In November we covered a new study looking at the use of probiotics in treating depression. Today I ran across another article which shows significant benefits for IBS patients as well. This newest study is a randomized, double blind, placebo-controlled trial which looked at the use of a multispecies probiotic supplement in patients with irritable bowel symptoms. A total of 49 patients were divided into two treatment groups. (25 received probiotics and 24 received only a placebo). Patients were surveyed on their symptoms and in addition, fecal microflora were analyzed in 34 patients (17 from each group) to determine if changes in intestinal flora were actually taking place following supplementation.

The authors conclude that "Multispecies probiotics are effective in IBS patients and induce the alterations in the composition of intestinal microbiota." At the end of 4 weeks, 68% of the treatment group was reporting substantial relief in terms of pain/discomfort, bloating, stool frequency/consistency... nearly twice the percentage of the placebo group.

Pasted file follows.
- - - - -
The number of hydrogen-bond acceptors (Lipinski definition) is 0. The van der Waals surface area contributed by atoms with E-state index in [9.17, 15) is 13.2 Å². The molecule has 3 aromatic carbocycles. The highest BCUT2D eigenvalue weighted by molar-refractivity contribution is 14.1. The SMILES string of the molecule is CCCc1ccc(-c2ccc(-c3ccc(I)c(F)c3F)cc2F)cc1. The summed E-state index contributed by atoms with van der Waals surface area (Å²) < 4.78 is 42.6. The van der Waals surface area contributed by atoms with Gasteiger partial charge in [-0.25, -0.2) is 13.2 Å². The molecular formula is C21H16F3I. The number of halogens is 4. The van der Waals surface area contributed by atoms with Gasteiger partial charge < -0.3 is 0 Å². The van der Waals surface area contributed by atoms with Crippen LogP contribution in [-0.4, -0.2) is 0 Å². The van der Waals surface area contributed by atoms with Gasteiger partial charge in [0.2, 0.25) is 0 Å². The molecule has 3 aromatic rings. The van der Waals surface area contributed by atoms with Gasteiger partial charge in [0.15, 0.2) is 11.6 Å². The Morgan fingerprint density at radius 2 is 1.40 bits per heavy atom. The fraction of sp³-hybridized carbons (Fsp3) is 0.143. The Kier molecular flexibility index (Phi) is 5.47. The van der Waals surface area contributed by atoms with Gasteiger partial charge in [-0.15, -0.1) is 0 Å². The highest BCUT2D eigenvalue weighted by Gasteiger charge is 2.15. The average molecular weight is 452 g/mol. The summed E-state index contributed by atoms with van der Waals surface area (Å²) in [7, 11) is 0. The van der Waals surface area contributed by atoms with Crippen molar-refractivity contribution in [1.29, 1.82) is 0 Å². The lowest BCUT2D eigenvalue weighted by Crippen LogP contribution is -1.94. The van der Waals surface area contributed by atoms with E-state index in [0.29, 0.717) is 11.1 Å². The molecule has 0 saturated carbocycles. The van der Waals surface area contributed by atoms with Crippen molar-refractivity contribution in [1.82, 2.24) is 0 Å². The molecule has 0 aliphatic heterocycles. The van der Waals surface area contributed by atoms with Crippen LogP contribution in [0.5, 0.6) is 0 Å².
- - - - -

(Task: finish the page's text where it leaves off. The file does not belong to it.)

The study is small but appears to be promising. Questions remain regarding which species of intestinal microflora may be most effective, but one thing seems increasingly clear. The notion of probiotic supplementation as an effective therapeutic measure seems here to stay. The challenge for professionals continues to be separating facts from hype as manufacturers rush to hawk the "unique" benefits of their own products.

Author: Mark R Payne DC

Link to Abstract: http://www.ncbi.nlm.nih.gov/pubmed/23829297

Write comment (0 Comments)